“So much was connected to the physical location in Emmaus for me,” Hess said. “But as soon as we evaluated everything from an objective point of view and asked what the customers really want, the storefront at Emmaus is not it.”

Instead, it’s The End, which has attracted a fantastic amount of business and is expanding its selection (after it celebrates its first birthday in July) and hours (in October, just in time for cozy reading season).

That doesn’t mean the Emmaus location is disappearing. The space will continue to be used, though not for shopping. Hess is especially excited to use the space as an event venue for authors, allowing her to fulfill her company’s mission of increasing literacy. In the past few months, Hess has put five authors in area schools — “That’s thousands of children instead of the 20 people our space can hold,” she said — and hopes to ramp up author events to continue to encourage reading across all ages.

The optimism Hess has is far different from her worry in January, and she’s pleased with how things turned out. “It feels positive,” she said. “Let’s Play Books is my baby and we’re still doing exactly what we want to.”

The other book news in the area is the upcoming re-opening 9 a.m. on Wednesday of the renovated Barnes & Noble  at the Lehigh Valley Mall’s Lifestyle Center. The store is re-opening after temporarily shutting down and moving to the first floor of the mall last year and is regaining its original space, now next to Cheesecake Factory.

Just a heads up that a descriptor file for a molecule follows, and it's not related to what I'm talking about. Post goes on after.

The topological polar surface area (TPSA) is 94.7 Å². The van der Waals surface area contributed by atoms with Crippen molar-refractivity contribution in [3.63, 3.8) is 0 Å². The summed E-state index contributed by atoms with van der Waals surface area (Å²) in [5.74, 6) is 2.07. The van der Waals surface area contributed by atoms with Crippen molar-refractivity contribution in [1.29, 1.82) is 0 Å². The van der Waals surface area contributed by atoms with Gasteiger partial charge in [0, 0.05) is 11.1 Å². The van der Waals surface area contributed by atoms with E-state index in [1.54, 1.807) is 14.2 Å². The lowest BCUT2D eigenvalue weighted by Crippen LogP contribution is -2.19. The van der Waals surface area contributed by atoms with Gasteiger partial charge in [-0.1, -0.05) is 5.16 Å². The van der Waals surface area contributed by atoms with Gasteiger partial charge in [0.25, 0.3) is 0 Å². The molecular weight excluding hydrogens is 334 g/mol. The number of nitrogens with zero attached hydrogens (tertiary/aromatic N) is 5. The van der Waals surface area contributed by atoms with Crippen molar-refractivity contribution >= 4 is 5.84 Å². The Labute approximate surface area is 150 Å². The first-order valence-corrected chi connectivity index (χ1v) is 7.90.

The store is making a splash with its opening by inviting award-winning author James McBride for a ribbon cutting and book signing (bookworms will know his critically acclaimed book from last year, The Heaven & Earth Grocery Store).

Last month, I spoke to Janine Flanigin, senior director of store planning and design at the brand, for a preview of what customers can expect. Besides “new fixtures, furniture, flooring and paint colors,” Flanigin said there will be an expanded game selection as well as a new “room” layout organized by genre, each with suggested titles and curated picks for shoppers to browse through. “So you might enter the fiction room, which leads to the mystery room, and which then leads to the romance room,” she said. Each room’s decor will be different, further allowing readers to feel a part of that genre, giving a whole new meaning to getting lost in a book.

Need time to yourself? A new concept for babysitting and daycare might help. Roots to Wings Play just opened at 2224 Industrial Drive in Bethlehem, where owner Nicole Conley offers a “drop in” child care service that ranges from hourly to daily rates. “It’s useful for parents who have sudden meetings or a doctor’s appointment, or maybe they’re on a waitlist for another day care,” she said. Walk-in rates start at $11 per hour, and Conley offers a membership which allows parents to pre-pay for multiple hours of child care at lower rates (15 hours of childcare go for $135, for example; other packages are available). Registration is a flat $25 fee.